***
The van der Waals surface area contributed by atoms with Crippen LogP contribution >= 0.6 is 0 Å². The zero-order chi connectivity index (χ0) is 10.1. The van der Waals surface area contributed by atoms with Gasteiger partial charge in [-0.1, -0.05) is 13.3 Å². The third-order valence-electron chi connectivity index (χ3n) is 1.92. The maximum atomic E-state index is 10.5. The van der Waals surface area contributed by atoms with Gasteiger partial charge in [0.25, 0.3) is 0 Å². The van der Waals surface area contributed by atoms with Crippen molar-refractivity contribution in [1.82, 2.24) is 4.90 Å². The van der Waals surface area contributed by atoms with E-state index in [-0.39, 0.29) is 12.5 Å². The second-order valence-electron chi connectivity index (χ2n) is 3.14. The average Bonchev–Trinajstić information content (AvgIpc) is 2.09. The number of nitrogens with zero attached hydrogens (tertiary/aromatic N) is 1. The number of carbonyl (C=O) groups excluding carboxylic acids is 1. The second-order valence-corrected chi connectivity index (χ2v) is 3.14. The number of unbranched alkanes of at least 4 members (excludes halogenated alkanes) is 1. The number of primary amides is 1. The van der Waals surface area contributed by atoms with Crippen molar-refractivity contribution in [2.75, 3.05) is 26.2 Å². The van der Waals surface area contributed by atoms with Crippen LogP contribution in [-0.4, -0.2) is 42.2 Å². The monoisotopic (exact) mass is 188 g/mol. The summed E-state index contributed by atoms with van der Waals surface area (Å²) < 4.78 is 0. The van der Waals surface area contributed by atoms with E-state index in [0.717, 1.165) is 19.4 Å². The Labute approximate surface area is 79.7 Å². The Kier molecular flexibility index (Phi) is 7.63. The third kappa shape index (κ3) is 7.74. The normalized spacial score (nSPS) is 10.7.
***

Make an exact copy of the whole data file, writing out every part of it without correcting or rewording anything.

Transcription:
The van der Waals surface area contributed by atoms with Crippen LogP contribution >= 0.6 is 0 Å². The zero-order chi connectivity index (χ0) is 10.1. The van der Waals surface area contributed by atoms with Gasteiger partial charge in [-0.1, -0.05) is 13.3 Å². The third-order valence-electron chi connectivity index (χ3n) is 1.92. The maximum atomic E-state index is 10.5. The van der Waals surface area contributed by atoms with Gasteiger partial charge in [0.25, 0.3) is 0 Å². The van der Waals surface area contributed by atoms with Crippen molar-refractivity contribution in [1.82, 2.24) is 4.90 Å². The van der Waals surface area contributed by atoms with E-state index in [-0.39, 0.29) is 12.5 Å². The second-order valence-electron chi connectivity index (χ2n) is 3.14. The average Bonchev–Trinajstić information content (AvgIpc) is 2.09. The number of nitrogens with zero attached hydrogens (tertiary/aromatic N) is 1. The number of carbonyl (C=O) groups excluding carboxylic acids is 1. The second-order valence-corrected chi connectivity index (χ2v) is 3.14. The number of unbranched alkanes of at least 4 members (excludes halogenated alkanes) is 1. The number of primary amides is 1. The van der Waals surface area contributed by atoms with Crippen molar-refractivity contribution in [2.75, 3.05) is 26.2 Å². The van der Waals surface area contributed by atoms with Crippen LogP contribution in [-0.4, -0.2) is 42.2 Å². The monoisotopic (exact) mass is 188 g/mol. The summed E-state index contributed by atoms with van der Waals surface area (Å²) < 4.78 is 0. The van der Waals surface area contributed by atoms with E-state index in [0.717, 1.165) is 19.4 Å². The Labute approximate surface area is 79.7 Å². The Kier molecular flexibility index (Phi) is 7.63. The third kappa shape index (κ3) is 7.74. The normalized spacial score (nSPS) is 10.7.